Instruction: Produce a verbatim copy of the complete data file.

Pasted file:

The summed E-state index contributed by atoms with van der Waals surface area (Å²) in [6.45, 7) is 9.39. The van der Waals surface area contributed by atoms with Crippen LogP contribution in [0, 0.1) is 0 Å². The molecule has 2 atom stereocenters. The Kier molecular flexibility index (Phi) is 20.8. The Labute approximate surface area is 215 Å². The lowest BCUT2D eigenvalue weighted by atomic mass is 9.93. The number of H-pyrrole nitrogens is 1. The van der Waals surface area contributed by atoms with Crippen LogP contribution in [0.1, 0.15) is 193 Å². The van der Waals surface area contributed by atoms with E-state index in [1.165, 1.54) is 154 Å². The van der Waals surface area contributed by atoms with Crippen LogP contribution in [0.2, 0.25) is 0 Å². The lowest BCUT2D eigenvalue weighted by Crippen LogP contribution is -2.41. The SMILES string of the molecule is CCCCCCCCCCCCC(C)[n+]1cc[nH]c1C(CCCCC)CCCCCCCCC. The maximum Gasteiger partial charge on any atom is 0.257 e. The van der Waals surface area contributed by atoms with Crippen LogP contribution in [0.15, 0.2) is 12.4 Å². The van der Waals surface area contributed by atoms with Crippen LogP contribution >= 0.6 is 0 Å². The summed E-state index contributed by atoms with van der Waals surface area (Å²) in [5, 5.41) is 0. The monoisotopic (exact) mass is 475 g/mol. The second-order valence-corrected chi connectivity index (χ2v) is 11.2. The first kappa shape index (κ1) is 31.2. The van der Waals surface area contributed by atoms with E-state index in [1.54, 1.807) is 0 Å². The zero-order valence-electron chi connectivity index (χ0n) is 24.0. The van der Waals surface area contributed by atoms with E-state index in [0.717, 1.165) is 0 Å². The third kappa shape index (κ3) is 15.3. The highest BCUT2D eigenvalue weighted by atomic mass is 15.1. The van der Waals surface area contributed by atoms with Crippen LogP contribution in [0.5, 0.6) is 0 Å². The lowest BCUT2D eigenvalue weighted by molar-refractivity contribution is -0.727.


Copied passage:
The summed E-state index contributed by atoms with van der Waals surface area (Å²) in [6.45, 7) is 9.39. The van der Waals surface area contributed by atoms with Crippen LogP contribution in [0, 0.1) is 0 Å². The molecule has 2 atom stereocenters. The Kier molecular flexibility index (Phi) is 20.8. The Labute approximate surface area is 215 Å². The lowest BCUT2D eigenvalue weighted by atomic mass is 9.93. The number of H-pyrrole nitrogens is 1. The van der Waals surface area contributed by atoms with Crippen LogP contribution in [0.1, 0.15) is 193 Å². The van der Waals surface area contributed by atoms with E-state index in [1.165, 1.54) is 154 Å². The van der Waals surface area contributed by atoms with Crippen LogP contribution in [0.2, 0.25) is 0 Å². The lowest BCUT2D eigenvalue weighted by Crippen LogP contribution is -2.41. The SMILES string of the molecule is CCCCCCCCCCCCC(C)[n+]1cc[nH]c1C(CCCCC)CCCCCCCCC. The maximum Gasteiger partial charge on any atom is 0.257 e. The van der Waals surface area contributed by atoms with Crippen LogP contribution in [0.15, 0.2) is 12.4 Å². The van der Waals surface area contributed by atoms with Crippen LogP contribution >= 0.6 is 0 Å². The summed E-state index contributed by atoms with van der Waals surface area (Å²) in [5, 5.41) is 0. The monoisotopic (exact) mass is 475 g/mol. The second-order valence-corrected chi connectivity index (χ2v) is 11.2. The first kappa shape index (κ1) is 31.2. The van der Waals surface area contributed by atoms with E-state index in [1.54, 1.807) is 0 Å². The zero-order valence-electron chi connectivity index (χ0n) is 24.0. The van der Waals surface area contributed by atoms with E-state index in [0.717, 1.165) is 0 Å². The third kappa shape index (κ3) is 15.3. The highest BCUT2D eigenvalue weighted by atomic mass is 15.1. The van der Waals surface area contributed by atoms with Crippen LogP contribution in [0.5, 0.6) is 0 Å². The lowest BCUT2D eigenvalue weighted by molar-refractivity contribution is -0.727.